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How to Debugging PHP Code with FirePHP

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As the technical manager of a suite of software projects, one of my duties is doing code reviews. One of the things I see far more often than I’d like when doing reviews is debugging PHP code committed and pushed up the chain. Raise your hand if you’ve done this:

Introduction

As the technical manager of a suite of software projects, one of my duties is doing code reviews. One of the things I see far more often than I’d like when doing reviews is debugging PHP code committed and pushed up the chain. Raise your hand if you’ve done this:

<?php
$total = $someService->getComplexTotal();
var_dump($total);
$someOtherService->processTotal($total);

Ok, so you don’t have to raise your hand. But chances are, you smiled a bit. Either “Yeah, how did he know I do that?” or “Yeah, I used to do that. But I have other ways of debugging now.” What an awesome segue!

We should use a debugging method that does not display information to a non-programmers through the web page. That is to say, we should never see variable dumps or SQL statements echo’d to the screen. This can’t happen.

The safest method of debugging requires configuring your IDE to use a tool like Xdebug or Zend Debugger to trace currently executing code. This isn’t always practical. In the absence of using a fully configured debug environment, I turn to FirePHP.

Use FirePHP for Safer PHP Debugging

FirePHP is a PHP library used to generate console messages in the browser from your PHP code. Console messages are generally created by JavaScript, but FirePHP sends similar messages as HTTP headers with the response from the server. Various browser extensions act as proxies for the JavaScript console methods and convert these headers into console log messages.

Why is this “safer” that outputting debug data? Well, when using methods like JavaScript’sconsole.log(), you need to make a concerted effort to view the debug messages. Normal visitors would not have the development console open on their browser, and therefore will not see your debug messages. If you’re outputting var_dump()‘s instead, there is no way NOT to see the messages.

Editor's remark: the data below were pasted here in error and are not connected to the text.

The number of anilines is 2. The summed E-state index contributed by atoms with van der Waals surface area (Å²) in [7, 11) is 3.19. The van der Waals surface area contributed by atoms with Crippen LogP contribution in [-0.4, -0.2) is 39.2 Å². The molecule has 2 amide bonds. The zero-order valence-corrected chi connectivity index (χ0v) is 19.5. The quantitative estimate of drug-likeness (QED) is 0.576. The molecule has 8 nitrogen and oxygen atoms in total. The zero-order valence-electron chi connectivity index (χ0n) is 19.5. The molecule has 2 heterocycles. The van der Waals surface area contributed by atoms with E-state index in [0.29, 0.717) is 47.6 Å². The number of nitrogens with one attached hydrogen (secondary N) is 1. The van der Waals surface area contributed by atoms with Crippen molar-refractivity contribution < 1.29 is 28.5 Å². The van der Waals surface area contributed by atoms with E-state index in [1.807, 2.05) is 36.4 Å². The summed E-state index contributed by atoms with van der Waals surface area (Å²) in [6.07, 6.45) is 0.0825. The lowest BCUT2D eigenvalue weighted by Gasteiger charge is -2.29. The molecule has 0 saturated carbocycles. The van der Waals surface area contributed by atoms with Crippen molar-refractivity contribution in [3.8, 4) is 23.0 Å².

Do note, I call this “safer,” but you still must take care not to leave FirePHP calls enabled with critical system information available in production.

Setting Up FirePHP

Visit the FirePHP Core Install page to choose to download the library directly or get the commands to install via PEAR. If you use other frameworks, such as Zend Framework, log writers already exist for FirePHP so an additional download is not necessary.

If you’re using Firefox, install FireBug for an expanded set of tools to debug your web applications, and then install the FirePHP extension to extend FireBug and intercept the FirePHP messages.

If you are using Chrome, simply install one extension FirePHP4Chrome. (Full disclosure: I created this Chrome extension and actively develop it. I hadn’t had a lot of luck with other plugins in Chrome.)

Finally, open the console in your browser of choice. In Firefox, click the Firebug icon to display the console. Verify FirePHP is enabled by clicking the FirePHP icon in the console view and noting whether the check mark is next to enabled. In Chrome, click the settings icon, choose tools, and click ‘Developer Tools’ to display the console. FirePHP4Chrome will be automatically enabled when the console is opened.

Basic Logging With FirePHP

If you’ve ever worked with different error level logging, you’ve undoubtedly seen the debate on the differences between what types of errors should be “warn” versus “error.” Or, whether you should you use “info” versus “log.” While I have my own opinions, I won’t bore you with them. Suffice to say there may be reasons to differentiate a message you want to send to the console in a different way than a standard message.

The four types of messages that the FirePHP protocol supports currently are: log, info, warn, and error. I aim to show you how you can use each one. It is up to you to choose the proper one for your environment and the context of your debugging/logging.

The following code demonstrates how to include the FirePHP library and execute each of the logging types.

<?php
require 'FirePHPCore/fb.php';

FB::log('Log message');
FB::info('Info message');
FB::warn('Warn message');
FB::error('Error message');

The above code simply includes the core FirePHP library and calls the various logging methods. There are multiple ways to call the library methods; it supports pure global function procedural calls, static method calls, and fully instantiated object calls. I use the static methods because I generally want to use FirePHP in only one line to send debug information; I want to do it quickly!

Below, you’ll see screenshots with the output on both Firefox and Chrome.

Firefox’s display is a bit prettier. The Chrome version does not have an icon for “info” becauseconsole.log() in Chrome does not support the icon yet. You’ll also notice later that the table output in Chrome is very rudimentary. This is because Chrome does not support console.table() in the non-experimental feature-set yet. While I use Chrome for my own development, I’ll use Firefox in my screenshots in the rest of this article.

To make the logging information more useful, it is possible to add a label to the log messages. This is specified as the second parameter of the logging methods.

<?php
require 'FirePHPCore/fb.php';

$turtles = $zooService->fetchAllTurtles();
FB::info($turtles, "All Turtles");

As you see in the following screenshot, the zoo service in my example fetched three turtles. It was clear that this particular log message was turtles, and say, not famous actors or something else. To save space, Firebug/FirePHP has collapsed the output. Hover over the line to see the entire output.

Advanced Logging With FirePHP